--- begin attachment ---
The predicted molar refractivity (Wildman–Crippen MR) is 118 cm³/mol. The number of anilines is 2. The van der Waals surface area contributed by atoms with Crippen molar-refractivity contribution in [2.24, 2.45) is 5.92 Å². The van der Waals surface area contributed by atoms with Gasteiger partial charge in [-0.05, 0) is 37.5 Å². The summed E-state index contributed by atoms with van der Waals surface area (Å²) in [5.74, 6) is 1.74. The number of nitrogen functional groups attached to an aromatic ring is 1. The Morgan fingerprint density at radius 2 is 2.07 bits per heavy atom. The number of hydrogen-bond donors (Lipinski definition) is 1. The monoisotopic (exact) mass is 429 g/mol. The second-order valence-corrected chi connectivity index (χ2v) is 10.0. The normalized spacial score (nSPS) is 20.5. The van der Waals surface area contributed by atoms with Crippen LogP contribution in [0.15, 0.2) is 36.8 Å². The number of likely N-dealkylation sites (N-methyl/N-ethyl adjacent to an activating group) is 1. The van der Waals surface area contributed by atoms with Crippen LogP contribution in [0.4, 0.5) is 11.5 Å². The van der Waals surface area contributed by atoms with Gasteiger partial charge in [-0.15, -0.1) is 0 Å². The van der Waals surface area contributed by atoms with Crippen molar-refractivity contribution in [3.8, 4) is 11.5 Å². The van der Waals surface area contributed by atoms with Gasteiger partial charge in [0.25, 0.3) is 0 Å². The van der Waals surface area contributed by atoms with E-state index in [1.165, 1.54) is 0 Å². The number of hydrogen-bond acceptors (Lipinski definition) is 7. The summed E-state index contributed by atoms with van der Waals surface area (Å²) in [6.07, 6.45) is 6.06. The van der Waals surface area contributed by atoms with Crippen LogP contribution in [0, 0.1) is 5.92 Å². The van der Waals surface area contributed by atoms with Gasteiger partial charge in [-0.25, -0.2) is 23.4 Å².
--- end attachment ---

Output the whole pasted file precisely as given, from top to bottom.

The predicted molar refractivity (Wildman–Crippen MR) is 118 cm³/mol. The number of anilines is 2. The van der Waals surface area contributed by atoms with Crippen molar-refractivity contribution in [2.24, 2.45) is 5.92 Å². The van der Waals surface area contributed by atoms with Gasteiger partial charge in [-0.05, 0) is 37.5 Å². The summed E-state index contributed by atoms with van der Waals surface area (Å²) in [5.74, 6) is 1.74. The number of nitrogen functional groups attached to an aromatic ring is 1. The Morgan fingerprint density at radius 2 is 2.07 bits per heavy atom. The number of hydrogen-bond donors (Lipinski definition) is 1. The monoisotopic (exact) mass is 429 g/mol. The second-order valence-corrected chi connectivity index (χ2v) is 10.0. The normalized spacial score (nSPS) is 20.5. The van der Waals surface area contributed by atoms with Crippen LogP contribution in [0.15, 0.2) is 36.8 Å². The number of likely N-dealkylation sites (N-methyl/N-ethyl adjacent to an activating group) is 1. The van der Waals surface area contributed by atoms with Crippen LogP contribution in [0.4, 0.5) is 11.5 Å². The van der Waals surface area contributed by atoms with Gasteiger partial charge in [-0.15, -0.1) is 0 Å². The van der Waals surface area contributed by atoms with Crippen molar-refractivity contribution in [3.8, 4) is 11.5 Å². The van der Waals surface area contributed by atoms with Gasteiger partial charge in [0.25, 0.3) is 0 Å². The van der Waals surface area contributed by atoms with E-state index in [1.165, 1.54) is 0 Å². The number of hydrogen-bond acceptors (Lipinski definition) is 7. The summed E-state index contributed by atoms with van der Waals surface area (Å²) in [6.07, 6.45) is 6.06. The van der Waals surface area contributed by atoms with Crippen LogP contribution in [0, 0.1) is 5.92 Å². The van der Waals surface area contributed by atoms with Gasteiger partial charge in [-0.25, -0.2) is 23.4 Å².